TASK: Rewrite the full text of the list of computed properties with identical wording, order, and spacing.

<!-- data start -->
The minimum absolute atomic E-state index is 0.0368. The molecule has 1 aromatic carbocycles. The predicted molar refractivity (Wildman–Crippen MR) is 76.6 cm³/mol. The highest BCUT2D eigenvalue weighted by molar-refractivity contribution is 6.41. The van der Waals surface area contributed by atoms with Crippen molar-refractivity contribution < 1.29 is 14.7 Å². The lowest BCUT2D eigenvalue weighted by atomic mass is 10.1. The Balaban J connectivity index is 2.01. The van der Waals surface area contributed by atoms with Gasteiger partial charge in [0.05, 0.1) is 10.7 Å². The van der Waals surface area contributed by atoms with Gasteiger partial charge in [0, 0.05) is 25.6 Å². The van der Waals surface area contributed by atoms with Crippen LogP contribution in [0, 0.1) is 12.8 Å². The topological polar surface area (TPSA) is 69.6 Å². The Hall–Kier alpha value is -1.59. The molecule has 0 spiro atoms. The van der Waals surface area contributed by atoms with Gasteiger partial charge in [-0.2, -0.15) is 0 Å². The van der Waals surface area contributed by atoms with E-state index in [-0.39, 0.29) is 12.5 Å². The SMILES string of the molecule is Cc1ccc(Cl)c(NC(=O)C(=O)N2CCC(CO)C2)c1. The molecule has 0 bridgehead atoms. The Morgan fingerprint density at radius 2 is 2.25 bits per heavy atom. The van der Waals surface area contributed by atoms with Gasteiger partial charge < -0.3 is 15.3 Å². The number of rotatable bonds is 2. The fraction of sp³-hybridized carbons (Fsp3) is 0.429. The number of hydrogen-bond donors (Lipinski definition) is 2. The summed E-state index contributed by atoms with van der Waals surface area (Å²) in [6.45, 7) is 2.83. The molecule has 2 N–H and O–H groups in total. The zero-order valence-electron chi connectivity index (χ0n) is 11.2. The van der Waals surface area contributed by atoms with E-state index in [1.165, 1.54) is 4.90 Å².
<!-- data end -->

The minimum absolute atomic E-state index is 0.0368. The molecule has 1 aromatic carbocycles. The predicted molar refractivity (Wildman–Crippen MR) is 76.6 cm³/mol. The highest BCUT2D eigenvalue weighted by molar-refractivity contribution is 6.41. The van der Waals surface area contributed by atoms with Crippen molar-refractivity contribution < 1.29 is 14.7 Å². The lowest BCUT2D eigenvalue weighted by atomic mass is 10.1. The Balaban J connectivity index is 2.01. The van der Waals surface area contributed by atoms with Gasteiger partial charge in [0.05, 0.1) is 10.7 Å². The van der Waals surface area contributed by atoms with Gasteiger partial charge in [0, 0.05) is 25.6 Å². The van der Waals surface area contributed by atoms with Crippen LogP contribution in [0, 0.1) is 12.8 Å². The topological polar surface area (TPSA) is 69.6 Å². The Hall–Kier alpha value is -1.59. The molecule has 0 spiro atoms. The van der Waals surface area contributed by atoms with Gasteiger partial charge in [-0.2, -0.15) is 0 Å². The van der Waals surface area contributed by atoms with E-state index in [-0.39, 0.29) is 12.5 Å². The SMILES string of the molecule is Cc1ccc(Cl)c(NC(=O)C(=O)N2CCC(CO)C2)c1. The molecule has 0 bridgehead atoms. The Morgan fingerprint density at radius 2 is 2.25 bits per heavy atom. The van der Waals surface area contributed by atoms with Gasteiger partial charge < -0.3 is 15.3 Å². The number of rotatable bonds is 2. The fraction of sp³-hybridized carbons (Fsp3) is 0.429. The number of hydrogen-bond donors (Lipinski definition) is 2. The summed E-state index contributed by atoms with van der Waals surface area (Å²) in [6.45, 7) is 2.83. The molecule has 2 N–H and O–H groups in total. The zero-order valence-electron chi connectivity index (χ0n) is 11.2. The van der Waals surface area contributed by atoms with E-state index in [1.165, 1.54) is 4.90 Å².